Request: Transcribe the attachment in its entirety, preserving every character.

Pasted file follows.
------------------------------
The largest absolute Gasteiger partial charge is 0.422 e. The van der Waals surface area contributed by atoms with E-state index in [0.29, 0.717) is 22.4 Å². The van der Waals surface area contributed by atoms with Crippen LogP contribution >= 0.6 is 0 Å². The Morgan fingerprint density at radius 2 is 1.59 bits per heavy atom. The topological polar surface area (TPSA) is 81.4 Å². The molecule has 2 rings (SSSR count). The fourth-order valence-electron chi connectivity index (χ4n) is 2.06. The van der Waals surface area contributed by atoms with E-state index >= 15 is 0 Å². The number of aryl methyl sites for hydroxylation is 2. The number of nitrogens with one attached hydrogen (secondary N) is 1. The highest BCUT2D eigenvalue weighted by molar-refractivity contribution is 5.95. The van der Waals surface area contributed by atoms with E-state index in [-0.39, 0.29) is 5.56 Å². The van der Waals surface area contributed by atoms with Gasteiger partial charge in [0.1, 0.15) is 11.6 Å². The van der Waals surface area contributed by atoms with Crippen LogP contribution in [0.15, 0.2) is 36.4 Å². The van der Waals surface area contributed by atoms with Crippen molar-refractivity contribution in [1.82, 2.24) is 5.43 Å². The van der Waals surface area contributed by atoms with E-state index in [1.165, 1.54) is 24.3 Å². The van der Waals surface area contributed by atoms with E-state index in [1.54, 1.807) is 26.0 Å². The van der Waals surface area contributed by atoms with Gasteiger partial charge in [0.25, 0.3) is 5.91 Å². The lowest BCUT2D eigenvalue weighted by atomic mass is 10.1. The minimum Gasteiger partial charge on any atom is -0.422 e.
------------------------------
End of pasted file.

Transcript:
The largest absolute Gasteiger partial charge is 0.422 e. The van der Waals surface area contributed by atoms with E-state index in [0.29, 0.717) is 22.4 Å². The van der Waals surface area contributed by atoms with Crippen LogP contribution >= 0.6 is 0 Å². The Morgan fingerprint density at radius 2 is 1.59 bits per heavy atom. The topological polar surface area (TPSA) is 81.4 Å². The molecule has 2 rings (SSSR count). The fourth-order valence-electron chi connectivity index (χ4n) is 2.06. The van der Waals surface area contributed by atoms with E-state index >= 15 is 0 Å². The number of aryl methyl sites for hydroxylation is 2. The number of nitrogens with one attached hydrogen (secondary N) is 1. The highest BCUT2D eigenvalue weighted by molar-refractivity contribution is 5.95. The van der Waals surface area contributed by atoms with E-state index in [-0.39, 0.29) is 5.56 Å². The van der Waals surface area contributed by atoms with Gasteiger partial charge in [0.1, 0.15) is 11.6 Å². The van der Waals surface area contributed by atoms with Crippen LogP contribution in [0.15, 0.2) is 36.4 Å². The van der Waals surface area contributed by atoms with Crippen molar-refractivity contribution in [1.82, 2.24) is 5.43 Å². The van der Waals surface area contributed by atoms with E-state index in [1.165, 1.54) is 24.3 Å². The van der Waals surface area contributed by atoms with E-state index in [1.54, 1.807) is 26.0 Å². The van der Waals surface area contributed by atoms with Gasteiger partial charge in [0.25, 0.3) is 5.91 Å². The lowest BCUT2D eigenvalue weighted by atomic mass is 10.1. The minimum Gasteiger partial charge on any atom is -0.422 e.